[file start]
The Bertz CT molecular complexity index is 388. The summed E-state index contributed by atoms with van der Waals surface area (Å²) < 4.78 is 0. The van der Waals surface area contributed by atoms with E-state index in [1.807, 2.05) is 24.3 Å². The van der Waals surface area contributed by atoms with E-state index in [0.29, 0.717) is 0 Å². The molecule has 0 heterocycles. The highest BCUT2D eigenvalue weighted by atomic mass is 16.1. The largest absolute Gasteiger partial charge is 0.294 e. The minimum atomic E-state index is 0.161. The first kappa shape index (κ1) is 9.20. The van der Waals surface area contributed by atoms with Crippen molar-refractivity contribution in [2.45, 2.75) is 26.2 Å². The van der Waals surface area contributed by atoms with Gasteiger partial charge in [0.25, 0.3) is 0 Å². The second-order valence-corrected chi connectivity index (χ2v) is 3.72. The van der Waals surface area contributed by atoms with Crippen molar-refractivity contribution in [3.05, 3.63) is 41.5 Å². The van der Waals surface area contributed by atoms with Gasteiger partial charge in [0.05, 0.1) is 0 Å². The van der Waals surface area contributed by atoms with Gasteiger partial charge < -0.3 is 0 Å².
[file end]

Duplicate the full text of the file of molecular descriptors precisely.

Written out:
The Bertz CT molecular complexity index is 388. The summed E-state index contributed by atoms with van der Waals surface area (Å²) < 4.78 is 0. The van der Waals surface area contributed by atoms with E-state index in [1.807, 2.05) is 24.3 Å². The van der Waals surface area contributed by atoms with E-state index in [0.29, 0.717) is 0 Å². The molecule has 0 heterocycles. The highest BCUT2D eigenvalue weighted by atomic mass is 16.1. The largest absolute Gasteiger partial charge is 0.294 e. The minimum atomic E-state index is 0.161. The first kappa shape index (κ1) is 9.20. The van der Waals surface area contributed by atoms with Crippen molar-refractivity contribution in [2.45, 2.75) is 26.2 Å². The van der Waals surface area contributed by atoms with Gasteiger partial charge in [0.25, 0.3) is 0 Å². The second-order valence-corrected chi connectivity index (χ2v) is 3.72. The van der Waals surface area contributed by atoms with Crippen molar-refractivity contribution in [3.05, 3.63) is 41.5 Å². The van der Waals surface area contributed by atoms with Gasteiger partial charge in [0.05, 0.1) is 0 Å². The van der Waals surface area contributed by atoms with Gasteiger partial charge < -0.3 is 0 Å².